Get crops working against weeds

28 Mar, 2016 01:00 AM
Chris Preston, of the University of Adelaide, says bulky crops can help weed management by out-competing problem weeds.
Chris Preston, of the University of Adelaide, says bulky crops can help weed management by out-competing problem weeds.

ONE OF Australia’s leading weed management specialists has said farmers should embrace heavier crops as a means to outcompete problem weed species such as rye and brome grass.

Chris Preston, of the University of Adelaide, said ryegrass resistance to post-emergent herbicides was now common in many high rainfall zones, such as southern Victoria and south-east South Australia, and he urged growers to implement an integrated strategy to minimise the risk of herbicide resistance.

As part of this, he said high biomass crops could play a role in outcompeting weeds.

“In trials, a high biomass canola species, Hyola 750TT, significantly reduced the number of ryegrass spikes at harvest compared to the two other cultivars in the trial at harvest,” Dr Preston told a meeting at last month’s Grains Research and Development Corporation (GRDC) update in Bendigo.

He said growers could halve the amount of ryegrass that sets seed simply by switching from an open pollinated to a hybrid canola.

“Crop competition against the weeds is important, especially as we look to retain the efficacy of herbicides.”

Dr Preston said trial results at Lake Bolac in Victoria showed that on a pure basis of lowering ryegrass numbers a high intensity herbicide strategy was the best method.

“It is more costly, you can find yourself spending $100 a hectare on ryegrass control along, but the effectiveness is there.”

He said for growers in areas where there was the potential for multiple ryegrass germinations during the season, this higher cost strategy was the safest.

“At trials at Frances, in SA, we saw a low intensity ryegrass control program lead to a high number of ryegrass plants setting seed.

“The message is clear, in high rainfall zones, low intensity management plans don’t work.”

Dr Preston also said growers needed to look long term with their rotations to lower the amount of seed.

“If there is a high burden of grass weeds, one year of a break crop is good, but two is better.”

“We have found that with two break crops you can virtually control any weed seed set.”

He said the innovation of glyphosate tolerant, triazine tolerant (RT) canola gave growers a stronger suite of management tools.

“Having RT canola in the system gives growers the chance to utilise different sets of chemistry and to use both post-emergent and residual herbicides.”

Gregor Heard

Gregor Heard

is the national grains writer for Fairfax Agricultural Media
Date: Newest first | Oldest first


30/03/2016 5:39:44 AM

Mr Preston have u any independent (not done by u or people in the GM industry) Aust'n field research studies into Horizontal gene transfer (HGT) of the added roundup tolerance gene? if this gene was transferred back into soil from GM plants, could it then be transferred to any weed that grows nearby via HGT? if so, aren't the risks too great that roundup ready crops will heighten the likelihood of widespread resistance to roundup, our most effective post patent herbicide? Proof already exists of cross pollination of this gene, has this research been done for HGT.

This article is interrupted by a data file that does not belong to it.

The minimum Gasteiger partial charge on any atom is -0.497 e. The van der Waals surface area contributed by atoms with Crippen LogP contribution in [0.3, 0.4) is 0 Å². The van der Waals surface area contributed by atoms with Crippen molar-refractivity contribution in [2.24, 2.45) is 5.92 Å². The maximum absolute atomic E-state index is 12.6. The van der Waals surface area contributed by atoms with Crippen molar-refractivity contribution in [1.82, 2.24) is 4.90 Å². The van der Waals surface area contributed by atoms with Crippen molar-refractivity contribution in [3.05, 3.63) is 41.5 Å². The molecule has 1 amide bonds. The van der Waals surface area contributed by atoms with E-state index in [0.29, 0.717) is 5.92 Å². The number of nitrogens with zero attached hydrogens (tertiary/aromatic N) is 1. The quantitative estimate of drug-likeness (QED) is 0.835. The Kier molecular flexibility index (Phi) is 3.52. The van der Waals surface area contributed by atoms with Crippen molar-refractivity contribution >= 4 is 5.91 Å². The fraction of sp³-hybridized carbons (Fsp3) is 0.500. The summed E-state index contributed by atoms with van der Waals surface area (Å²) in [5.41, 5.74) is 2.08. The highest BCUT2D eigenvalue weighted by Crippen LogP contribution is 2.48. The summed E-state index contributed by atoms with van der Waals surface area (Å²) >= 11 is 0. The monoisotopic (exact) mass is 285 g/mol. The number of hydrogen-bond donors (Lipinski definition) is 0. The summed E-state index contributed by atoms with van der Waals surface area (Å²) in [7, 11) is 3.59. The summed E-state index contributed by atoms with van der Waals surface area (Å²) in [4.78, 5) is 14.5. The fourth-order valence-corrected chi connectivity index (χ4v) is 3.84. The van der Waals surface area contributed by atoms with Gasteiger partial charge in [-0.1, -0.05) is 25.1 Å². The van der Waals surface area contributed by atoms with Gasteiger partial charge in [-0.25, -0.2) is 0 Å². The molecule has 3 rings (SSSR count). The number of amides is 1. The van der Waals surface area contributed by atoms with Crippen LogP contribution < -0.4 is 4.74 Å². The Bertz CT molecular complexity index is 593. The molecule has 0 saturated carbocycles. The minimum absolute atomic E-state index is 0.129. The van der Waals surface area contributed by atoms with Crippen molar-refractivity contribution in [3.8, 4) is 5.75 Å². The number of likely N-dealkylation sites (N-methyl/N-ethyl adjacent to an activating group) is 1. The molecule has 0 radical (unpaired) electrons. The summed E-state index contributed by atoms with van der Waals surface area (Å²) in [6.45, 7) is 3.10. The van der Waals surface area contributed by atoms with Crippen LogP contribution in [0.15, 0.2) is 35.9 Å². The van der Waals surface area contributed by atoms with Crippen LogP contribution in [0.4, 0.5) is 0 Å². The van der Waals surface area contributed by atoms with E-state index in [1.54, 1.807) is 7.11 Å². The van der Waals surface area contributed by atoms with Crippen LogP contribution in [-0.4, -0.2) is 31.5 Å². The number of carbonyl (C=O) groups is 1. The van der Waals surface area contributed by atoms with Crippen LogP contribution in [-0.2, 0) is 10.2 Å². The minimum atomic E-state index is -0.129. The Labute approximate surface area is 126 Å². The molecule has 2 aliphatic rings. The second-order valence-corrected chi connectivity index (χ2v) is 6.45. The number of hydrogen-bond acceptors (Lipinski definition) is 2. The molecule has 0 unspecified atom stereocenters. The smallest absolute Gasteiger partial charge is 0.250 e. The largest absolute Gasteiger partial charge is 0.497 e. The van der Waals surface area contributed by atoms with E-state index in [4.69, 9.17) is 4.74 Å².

30/03/2016 8:33:46 PM

Herbicide tolerance genes are subject to breakdown and need to be managed as part of a whole farming systems strategy and in combination with other genetics (like biomass). GM, non GM, Crispa, mutant derived is irrelevant !
1/04/2016 4:28:15 AM

So how is releasing a gene resistant to Rup and not previously present in our paddocks good management? How many of these genes in a crop of canola/cotton?, only 1 needs to be transferred by HGT or cross pollination to any weed to make Rup useless. All this alarm over food security (not evidenced by real returns since 73 oil crisis) and yet the GM industry seek to destroy our use of Rup as a fallow method with no viable alternative at this point. That's as laughable as a profit driven company worried about food security in LDCs.
Mike Tancock
1/04/2016 10:40:15 AM

History repetition!!!!!! What makes Chris Preston think he has discovered weed control. In the mid nineties the WA ag-dept conducted trials of heavier sowing rates (100kg >150kg>200kg per ha) to assertain if thicker foliage would result in the smothering of emerging weed species In the med > high rainfall areas it was OK In the low > med areas, not so good The risk of a dry finish is too great resulting in pinched grain
1/04/2016 6:16:23 PM

Varied Genetic solutions used in conjunction with agronomy is and has proven to be sustainable.Farmers have a vested interest in adopting and deploying multiple technologies. Non GM and GM genes are subject to the same principles of genetics and gene flow ! This argument is irrelevant. Weed management needs a whole farming systems approach of which novel genetics is a part off.
5/04/2016 5:55:08 AM

No argument from me on IWM, however my question was and is where is the scientific evidence to prove the safety to our farming system of RR crops? u have failed to provide any. We have a long history of biological introduction which turned out to be poorly researched (eg cane toad), will this be another?. The govt expects due diligence from us, where is theirs on RR gene? I bet its in the same black hole as their due diligence on FTAs, privatisation of Commonwealth bank, floating of the dollar, etc.


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